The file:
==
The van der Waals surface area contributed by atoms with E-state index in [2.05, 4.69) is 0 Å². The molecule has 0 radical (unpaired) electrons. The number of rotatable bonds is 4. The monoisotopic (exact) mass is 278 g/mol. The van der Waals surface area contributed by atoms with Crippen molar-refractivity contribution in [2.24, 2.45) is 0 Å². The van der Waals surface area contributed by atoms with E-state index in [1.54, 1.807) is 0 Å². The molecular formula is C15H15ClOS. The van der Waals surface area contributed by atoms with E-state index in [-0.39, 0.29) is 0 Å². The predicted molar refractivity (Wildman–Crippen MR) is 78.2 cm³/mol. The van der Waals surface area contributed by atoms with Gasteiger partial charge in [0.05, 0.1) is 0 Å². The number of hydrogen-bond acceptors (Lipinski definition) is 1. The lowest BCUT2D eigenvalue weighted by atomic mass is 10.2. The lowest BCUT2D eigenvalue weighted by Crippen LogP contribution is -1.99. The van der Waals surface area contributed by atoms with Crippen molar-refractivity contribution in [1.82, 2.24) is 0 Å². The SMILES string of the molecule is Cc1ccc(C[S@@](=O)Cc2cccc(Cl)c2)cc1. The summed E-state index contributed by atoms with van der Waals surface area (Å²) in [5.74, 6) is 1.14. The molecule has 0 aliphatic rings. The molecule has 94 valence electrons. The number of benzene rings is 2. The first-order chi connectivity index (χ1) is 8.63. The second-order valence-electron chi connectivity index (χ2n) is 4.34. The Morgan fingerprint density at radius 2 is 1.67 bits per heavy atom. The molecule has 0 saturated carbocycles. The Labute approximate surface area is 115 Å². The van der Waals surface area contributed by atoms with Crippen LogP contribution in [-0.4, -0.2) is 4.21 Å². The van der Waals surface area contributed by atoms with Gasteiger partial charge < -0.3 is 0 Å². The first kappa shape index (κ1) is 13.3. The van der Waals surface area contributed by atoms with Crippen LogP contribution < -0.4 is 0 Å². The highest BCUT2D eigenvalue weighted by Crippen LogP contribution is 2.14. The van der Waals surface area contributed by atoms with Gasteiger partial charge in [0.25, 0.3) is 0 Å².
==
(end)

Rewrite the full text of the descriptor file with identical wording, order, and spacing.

The van der Waals surface area contributed by atoms with E-state index in [2.05, 4.69) is 0 Å². The molecule has 0 radical (unpaired) electrons. The number of rotatable bonds is 4. The monoisotopic (exact) mass is 278 g/mol. The van der Waals surface area contributed by atoms with Crippen molar-refractivity contribution in [2.24, 2.45) is 0 Å². The van der Waals surface area contributed by atoms with E-state index in [1.54, 1.807) is 0 Å². The molecular formula is C15H15ClOS. The van der Waals surface area contributed by atoms with E-state index in [-0.39, 0.29) is 0 Å². The predicted molar refractivity (Wildman–Crippen MR) is 78.2 cm³/mol. The van der Waals surface area contributed by atoms with Gasteiger partial charge in [0.05, 0.1) is 0 Å². The number of hydrogen-bond acceptors (Lipinski definition) is 1. The lowest BCUT2D eigenvalue weighted by atomic mass is 10.2. The lowest BCUT2D eigenvalue weighted by Crippen LogP contribution is -1.99. The van der Waals surface area contributed by atoms with Crippen molar-refractivity contribution in [1.82, 2.24) is 0 Å². The SMILES string of the molecule is Cc1ccc(C[S@@](=O)Cc2cccc(Cl)c2)cc1. The summed E-state index contributed by atoms with van der Waals surface area (Å²) in [5.74, 6) is 1.14. The molecule has 0 aliphatic rings. The molecule has 94 valence electrons. The number of benzene rings is 2. The first-order chi connectivity index (χ1) is 8.63. The second-order valence-electron chi connectivity index (χ2n) is 4.34. The Morgan fingerprint density at radius 2 is 1.67 bits per heavy atom. The molecule has 0 saturated carbocycles. The Labute approximate surface area is 115 Å². The van der Waals surface area contributed by atoms with Crippen LogP contribution in [-0.4, -0.2) is 4.21 Å². The van der Waals surface area contributed by atoms with Gasteiger partial charge < -0.3 is 0 Å². The first kappa shape index (κ1) is 13.3. The van der Waals surface area contributed by atoms with Crippen LogP contribution < -0.4 is 0 Å². The highest BCUT2D eigenvalue weighted by Crippen LogP contribution is 2.14. The van der Waals surface area contributed by atoms with Gasteiger partial charge in [0.25, 0.3) is 0 Å².